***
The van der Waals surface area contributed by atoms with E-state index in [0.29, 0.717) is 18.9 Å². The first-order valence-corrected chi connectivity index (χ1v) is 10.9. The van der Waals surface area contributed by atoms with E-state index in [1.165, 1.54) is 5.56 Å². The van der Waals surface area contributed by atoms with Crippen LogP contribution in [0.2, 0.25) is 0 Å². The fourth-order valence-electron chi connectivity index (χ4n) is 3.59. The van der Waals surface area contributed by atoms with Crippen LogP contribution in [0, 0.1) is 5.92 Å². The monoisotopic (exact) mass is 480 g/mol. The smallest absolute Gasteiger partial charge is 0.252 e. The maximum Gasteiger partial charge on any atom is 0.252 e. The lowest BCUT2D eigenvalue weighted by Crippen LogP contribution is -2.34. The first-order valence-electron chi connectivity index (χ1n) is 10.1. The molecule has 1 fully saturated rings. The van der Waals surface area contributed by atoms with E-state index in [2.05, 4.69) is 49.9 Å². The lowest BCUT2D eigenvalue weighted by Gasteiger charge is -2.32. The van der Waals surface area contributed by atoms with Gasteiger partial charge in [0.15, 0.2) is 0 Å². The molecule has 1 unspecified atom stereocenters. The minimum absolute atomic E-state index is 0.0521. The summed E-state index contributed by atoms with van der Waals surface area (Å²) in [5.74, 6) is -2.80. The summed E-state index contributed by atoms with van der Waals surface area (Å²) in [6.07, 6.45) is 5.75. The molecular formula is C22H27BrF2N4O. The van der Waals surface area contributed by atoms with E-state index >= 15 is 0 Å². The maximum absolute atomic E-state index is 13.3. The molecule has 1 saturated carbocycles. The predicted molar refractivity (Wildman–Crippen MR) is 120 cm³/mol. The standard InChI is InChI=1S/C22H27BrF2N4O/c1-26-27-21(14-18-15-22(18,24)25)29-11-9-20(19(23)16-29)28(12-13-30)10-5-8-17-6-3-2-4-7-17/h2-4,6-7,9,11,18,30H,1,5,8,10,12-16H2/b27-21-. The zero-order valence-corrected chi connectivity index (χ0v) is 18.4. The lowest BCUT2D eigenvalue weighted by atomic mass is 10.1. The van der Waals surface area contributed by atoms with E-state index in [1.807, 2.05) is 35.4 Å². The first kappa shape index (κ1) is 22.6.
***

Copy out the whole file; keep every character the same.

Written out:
The van der Waals surface area contributed by atoms with E-state index in [0.29, 0.717) is 18.9 Å². The first-order valence-corrected chi connectivity index (χ1v) is 10.9. The van der Waals surface area contributed by atoms with E-state index in [1.165, 1.54) is 5.56 Å². The van der Waals surface area contributed by atoms with Crippen LogP contribution in [0.2, 0.25) is 0 Å². The fourth-order valence-electron chi connectivity index (χ4n) is 3.59. The van der Waals surface area contributed by atoms with Crippen LogP contribution in [0, 0.1) is 5.92 Å². The monoisotopic (exact) mass is 480 g/mol. The smallest absolute Gasteiger partial charge is 0.252 e. The maximum Gasteiger partial charge on any atom is 0.252 e. The lowest BCUT2D eigenvalue weighted by Crippen LogP contribution is -2.34. The first-order valence-electron chi connectivity index (χ1n) is 10.1. The molecule has 1 fully saturated rings. The van der Waals surface area contributed by atoms with E-state index in [2.05, 4.69) is 49.9 Å². The lowest BCUT2D eigenvalue weighted by Gasteiger charge is -2.32. The van der Waals surface area contributed by atoms with Gasteiger partial charge in [0.15, 0.2) is 0 Å². The molecule has 1 unspecified atom stereocenters. The minimum absolute atomic E-state index is 0.0521. The summed E-state index contributed by atoms with van der Waals surface area (Å²) in [5.74, 6) is -2.80. The summed E-state index contributed by atoms with van der Waals surface area (Å²) in [6.07, 6.45) is 5.75. The molecular formula is C22H27BrF2N4O. The van der Waals surface area contributed by atoms with E-state index >= 15 is 0 Å². The maximum absolute atomic E-state index is 13.3. The molecule has 1 saturated carbocycles. The predicted molar refractivity (Wildman–Crippen MR) is 120 cm³/mol. The standard InChI is InChI=1S/C22H27BrF2N4O/c1-26-27-21(14-18-15-22(18,24)25)29-11-9-20(19(23)16-29)28(12-13-30)10-5-8-17-6-3-2-4-7-17/h2-4,6-7,9,11,18,30H,1,5,8,10,12-16H2/b27-21-. The zero-order valence-corrected chi connectivity index (χ0v) is 18.4. The lowest BCUT2D eigenvalue weighted by atomic mass is 10.1. The van der Waals surface area contributed by atoms with E-state index in [1.807, 2.05) is 35.4 Å². The first kappa shape index (κ1) is 22.6.